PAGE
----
Hochul justifies NYC congestion pricing delay: 'Collective sigh of relief'

In her first public appearance since she slammed the brakes on congestion pricing, New York Gov. Kathy Hochul doubled down on her decision and said it was made to address the needs of everyday New Yorkers.

Hochul spoke to reporters at the annual Puerto Rican Day Parade as New Yorkers on both sides of the debate swarmed city streets in protest.

The program was set to begin June 30. It was signed into law by former Gov. Andrew Cuomo in 2019 following years of work from transit and environmental advocates who argued it would result in better public transit and cleaner air in the city. Drivers entering the core of Manhattan would have had to pay a toll of about $15, depending on vehicle type.

In Brooklyn, demonstrators in support of the controversial tolling program held signs, waved bells and chanted, "Flip the Switch!"

Danna Dennis is a Senior Organizer for the transit advocacy group Riders Alliance and supports congestion pricing.

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"She has really not only messed up a policy that was going to help millions of subway and bus riders, but you’re crippling the city by doing this," Dennis argued.

Local elected officials on Staten Island— a borough where most people commute by car— celebrated the plan’s sudden stoppage.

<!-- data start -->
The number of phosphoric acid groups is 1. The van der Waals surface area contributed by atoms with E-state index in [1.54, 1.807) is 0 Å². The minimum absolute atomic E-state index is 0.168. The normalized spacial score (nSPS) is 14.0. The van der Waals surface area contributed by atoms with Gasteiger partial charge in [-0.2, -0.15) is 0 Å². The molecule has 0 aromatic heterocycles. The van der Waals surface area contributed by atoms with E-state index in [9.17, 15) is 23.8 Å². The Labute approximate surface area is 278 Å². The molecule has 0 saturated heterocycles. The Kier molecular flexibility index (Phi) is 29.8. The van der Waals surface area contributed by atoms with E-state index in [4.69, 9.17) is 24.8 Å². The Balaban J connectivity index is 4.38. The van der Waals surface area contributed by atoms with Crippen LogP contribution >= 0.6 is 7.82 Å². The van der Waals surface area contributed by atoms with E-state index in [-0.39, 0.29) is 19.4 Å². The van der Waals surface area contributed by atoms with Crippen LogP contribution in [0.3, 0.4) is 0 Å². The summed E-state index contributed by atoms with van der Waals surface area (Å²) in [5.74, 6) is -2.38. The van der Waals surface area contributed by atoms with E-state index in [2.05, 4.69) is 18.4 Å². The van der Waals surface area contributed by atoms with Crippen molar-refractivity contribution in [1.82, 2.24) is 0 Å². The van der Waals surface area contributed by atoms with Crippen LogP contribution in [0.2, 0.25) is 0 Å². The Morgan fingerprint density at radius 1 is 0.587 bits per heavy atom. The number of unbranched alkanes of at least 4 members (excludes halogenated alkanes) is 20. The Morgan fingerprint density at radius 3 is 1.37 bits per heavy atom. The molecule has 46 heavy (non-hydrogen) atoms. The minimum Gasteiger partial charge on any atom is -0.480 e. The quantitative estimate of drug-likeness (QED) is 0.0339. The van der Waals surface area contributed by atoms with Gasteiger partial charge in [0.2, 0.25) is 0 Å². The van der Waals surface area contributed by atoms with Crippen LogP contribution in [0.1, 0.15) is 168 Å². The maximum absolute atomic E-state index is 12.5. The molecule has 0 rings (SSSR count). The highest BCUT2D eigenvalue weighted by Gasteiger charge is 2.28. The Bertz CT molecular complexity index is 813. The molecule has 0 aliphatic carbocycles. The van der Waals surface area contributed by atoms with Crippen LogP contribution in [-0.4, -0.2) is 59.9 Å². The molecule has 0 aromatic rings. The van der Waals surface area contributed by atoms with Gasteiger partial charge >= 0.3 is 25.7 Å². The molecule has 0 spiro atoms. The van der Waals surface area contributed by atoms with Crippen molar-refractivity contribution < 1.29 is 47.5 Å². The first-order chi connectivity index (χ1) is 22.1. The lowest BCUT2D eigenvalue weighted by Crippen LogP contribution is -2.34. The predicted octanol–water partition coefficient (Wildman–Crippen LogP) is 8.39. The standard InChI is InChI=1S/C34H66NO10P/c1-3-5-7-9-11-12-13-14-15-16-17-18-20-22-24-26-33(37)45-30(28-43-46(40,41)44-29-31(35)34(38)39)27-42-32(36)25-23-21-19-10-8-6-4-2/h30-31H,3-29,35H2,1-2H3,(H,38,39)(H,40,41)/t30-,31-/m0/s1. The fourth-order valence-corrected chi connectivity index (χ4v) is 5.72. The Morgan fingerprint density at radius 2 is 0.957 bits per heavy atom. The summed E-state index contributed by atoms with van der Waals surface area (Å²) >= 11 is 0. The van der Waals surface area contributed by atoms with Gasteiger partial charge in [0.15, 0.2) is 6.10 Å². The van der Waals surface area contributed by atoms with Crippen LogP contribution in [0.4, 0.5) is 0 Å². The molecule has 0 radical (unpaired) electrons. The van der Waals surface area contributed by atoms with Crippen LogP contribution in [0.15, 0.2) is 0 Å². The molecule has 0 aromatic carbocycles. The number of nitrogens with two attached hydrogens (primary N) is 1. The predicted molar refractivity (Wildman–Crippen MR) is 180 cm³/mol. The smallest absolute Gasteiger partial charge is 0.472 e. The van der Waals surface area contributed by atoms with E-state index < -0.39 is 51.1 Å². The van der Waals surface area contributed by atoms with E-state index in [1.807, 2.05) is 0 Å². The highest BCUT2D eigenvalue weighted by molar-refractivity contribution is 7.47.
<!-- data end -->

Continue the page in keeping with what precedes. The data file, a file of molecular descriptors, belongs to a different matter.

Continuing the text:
"These words about suspending it indefinitely, you know, they raise a lot of concern because you don’t know what the government is capable of doing. They still have the overhead scanners in Manhattan that they wasted half a billion dollars on," said Borough President Vito Fossella.

Congestion pricing tolls for vehicles entering Manhattan south of 60th Street were expected to generate around $15B in revenue for the MTA’s $54.8B capital program.

Hochul has offered little detail about how she’ll help to replace that money, which was earmarked for accessibility improvements, hundreds of new electric buses and phase two of the Second Avenue subway extension.

The governor did promise, though, that she’s spoken with the state legislature about solving the issue.

"All the important MTA projects will be funded. The congestion pricing is only gonna bring in an estimated— if they hit that much— $400M a year. We’re gonna be meeting again for our budget, even before, possibly, the budget session; so we’ll take care of that," Hochul reiterated.

The Associated Press contributed to this report.